Q: I think I made a big mistake with my new bermudagrass sod lawn. Someone told me I needed to put down lime to reduce acid in my Georgia red clay. No one told me I should have the lawn tested first. To make a long story short, I applied ten bags of lime to nine hundred square feet. What do I do now?
A: You’ve put yourself in a bad spot. The normal rate for lime is 40 – 80 pounds per 1000 square feet. You applied approximately 400 pounds per 1000 sq feet.
Fortunately, since lime dissolves and travels very slowly in soil, I think you can rent a sod cutter and lift/remove all of the sod in the area where you applied lime. Afterwards, have the Extension service (1-800-ASKUGA1) perform a soil test on soil from the area to determine the pH (acidity/alkalinity) level.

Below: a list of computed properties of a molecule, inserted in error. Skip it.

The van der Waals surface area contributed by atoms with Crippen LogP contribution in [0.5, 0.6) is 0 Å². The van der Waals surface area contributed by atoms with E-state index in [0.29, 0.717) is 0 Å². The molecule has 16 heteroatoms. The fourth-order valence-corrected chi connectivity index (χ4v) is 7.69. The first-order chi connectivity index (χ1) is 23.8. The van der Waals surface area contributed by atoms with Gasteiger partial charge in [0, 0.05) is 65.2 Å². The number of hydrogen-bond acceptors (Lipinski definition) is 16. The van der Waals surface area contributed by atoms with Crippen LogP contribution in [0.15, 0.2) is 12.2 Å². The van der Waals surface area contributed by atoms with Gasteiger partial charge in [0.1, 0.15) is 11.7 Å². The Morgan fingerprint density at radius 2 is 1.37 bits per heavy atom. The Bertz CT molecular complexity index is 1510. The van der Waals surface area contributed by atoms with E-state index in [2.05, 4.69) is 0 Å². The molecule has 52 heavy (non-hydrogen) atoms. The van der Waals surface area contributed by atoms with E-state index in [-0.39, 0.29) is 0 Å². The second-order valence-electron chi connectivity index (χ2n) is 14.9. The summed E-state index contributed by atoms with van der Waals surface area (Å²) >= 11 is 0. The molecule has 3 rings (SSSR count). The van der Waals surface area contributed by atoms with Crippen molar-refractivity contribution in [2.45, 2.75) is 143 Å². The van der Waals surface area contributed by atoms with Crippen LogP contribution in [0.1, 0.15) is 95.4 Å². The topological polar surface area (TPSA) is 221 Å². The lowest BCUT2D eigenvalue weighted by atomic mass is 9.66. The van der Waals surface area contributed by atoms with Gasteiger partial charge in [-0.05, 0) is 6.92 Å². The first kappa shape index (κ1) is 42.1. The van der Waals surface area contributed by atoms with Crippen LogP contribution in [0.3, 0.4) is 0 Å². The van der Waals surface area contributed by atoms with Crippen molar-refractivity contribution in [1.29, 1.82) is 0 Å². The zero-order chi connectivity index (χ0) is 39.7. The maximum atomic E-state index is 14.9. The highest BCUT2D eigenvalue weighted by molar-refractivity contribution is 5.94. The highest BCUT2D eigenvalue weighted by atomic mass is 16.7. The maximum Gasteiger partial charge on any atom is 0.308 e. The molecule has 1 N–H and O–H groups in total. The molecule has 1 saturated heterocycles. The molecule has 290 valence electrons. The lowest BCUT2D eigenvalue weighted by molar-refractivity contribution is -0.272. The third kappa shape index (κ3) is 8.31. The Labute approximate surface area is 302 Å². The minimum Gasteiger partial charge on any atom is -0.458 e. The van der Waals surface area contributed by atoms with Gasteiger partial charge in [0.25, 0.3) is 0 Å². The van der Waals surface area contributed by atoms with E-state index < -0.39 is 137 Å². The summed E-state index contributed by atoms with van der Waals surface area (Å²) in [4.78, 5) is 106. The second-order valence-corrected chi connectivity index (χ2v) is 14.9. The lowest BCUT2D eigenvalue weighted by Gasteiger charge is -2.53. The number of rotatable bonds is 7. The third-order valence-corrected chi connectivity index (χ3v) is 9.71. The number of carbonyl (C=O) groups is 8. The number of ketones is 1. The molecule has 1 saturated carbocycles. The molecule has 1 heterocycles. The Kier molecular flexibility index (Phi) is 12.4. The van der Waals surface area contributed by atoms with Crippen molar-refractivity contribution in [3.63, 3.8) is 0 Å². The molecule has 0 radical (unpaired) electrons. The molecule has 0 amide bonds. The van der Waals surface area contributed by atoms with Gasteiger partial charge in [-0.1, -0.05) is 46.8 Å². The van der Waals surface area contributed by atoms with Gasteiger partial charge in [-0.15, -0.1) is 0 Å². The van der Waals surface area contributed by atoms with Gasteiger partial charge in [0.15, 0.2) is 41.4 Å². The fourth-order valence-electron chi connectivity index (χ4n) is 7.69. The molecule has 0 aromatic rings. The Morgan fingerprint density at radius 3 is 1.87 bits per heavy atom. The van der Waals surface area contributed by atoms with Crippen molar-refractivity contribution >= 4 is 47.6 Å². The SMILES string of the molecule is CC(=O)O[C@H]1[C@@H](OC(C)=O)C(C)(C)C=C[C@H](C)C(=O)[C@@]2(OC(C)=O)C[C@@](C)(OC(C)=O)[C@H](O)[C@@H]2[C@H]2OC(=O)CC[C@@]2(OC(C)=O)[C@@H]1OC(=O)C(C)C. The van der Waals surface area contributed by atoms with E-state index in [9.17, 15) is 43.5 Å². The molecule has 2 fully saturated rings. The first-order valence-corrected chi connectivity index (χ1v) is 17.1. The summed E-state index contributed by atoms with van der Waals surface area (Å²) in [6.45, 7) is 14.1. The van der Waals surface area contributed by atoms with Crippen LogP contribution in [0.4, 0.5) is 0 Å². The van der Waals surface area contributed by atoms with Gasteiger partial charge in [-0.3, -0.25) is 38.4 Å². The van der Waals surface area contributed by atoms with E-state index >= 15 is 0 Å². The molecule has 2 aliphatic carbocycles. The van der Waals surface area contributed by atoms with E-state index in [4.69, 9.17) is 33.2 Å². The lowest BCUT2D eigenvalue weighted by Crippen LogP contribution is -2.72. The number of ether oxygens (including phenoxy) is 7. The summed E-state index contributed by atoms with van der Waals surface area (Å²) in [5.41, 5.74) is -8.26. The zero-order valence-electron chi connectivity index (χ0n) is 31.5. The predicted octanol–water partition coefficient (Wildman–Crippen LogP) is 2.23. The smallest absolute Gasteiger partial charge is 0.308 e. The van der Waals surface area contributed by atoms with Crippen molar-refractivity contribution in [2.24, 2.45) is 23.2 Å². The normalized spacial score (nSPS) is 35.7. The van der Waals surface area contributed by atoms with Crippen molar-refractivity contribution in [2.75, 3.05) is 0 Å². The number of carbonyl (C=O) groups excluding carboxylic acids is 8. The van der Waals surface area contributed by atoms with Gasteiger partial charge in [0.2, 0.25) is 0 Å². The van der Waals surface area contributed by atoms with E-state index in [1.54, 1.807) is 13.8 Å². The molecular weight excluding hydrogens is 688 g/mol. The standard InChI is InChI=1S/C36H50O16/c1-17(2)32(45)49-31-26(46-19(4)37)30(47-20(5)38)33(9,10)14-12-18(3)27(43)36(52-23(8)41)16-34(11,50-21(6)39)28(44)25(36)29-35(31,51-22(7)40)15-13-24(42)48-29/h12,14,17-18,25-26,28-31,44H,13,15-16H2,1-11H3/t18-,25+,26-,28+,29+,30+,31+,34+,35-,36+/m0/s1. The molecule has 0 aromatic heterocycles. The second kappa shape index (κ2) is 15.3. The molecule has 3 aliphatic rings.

It is possible that the lime didn’t move very far and that the soil you’ll have left is not terribly alkaline. You may be able to correct its pH with sulfur, to counteract the excess lime. Tilling in a two- inch layer of soil conditioner would also neutralize surplus lime. Once the soil pH is corrected, you can plant sod again.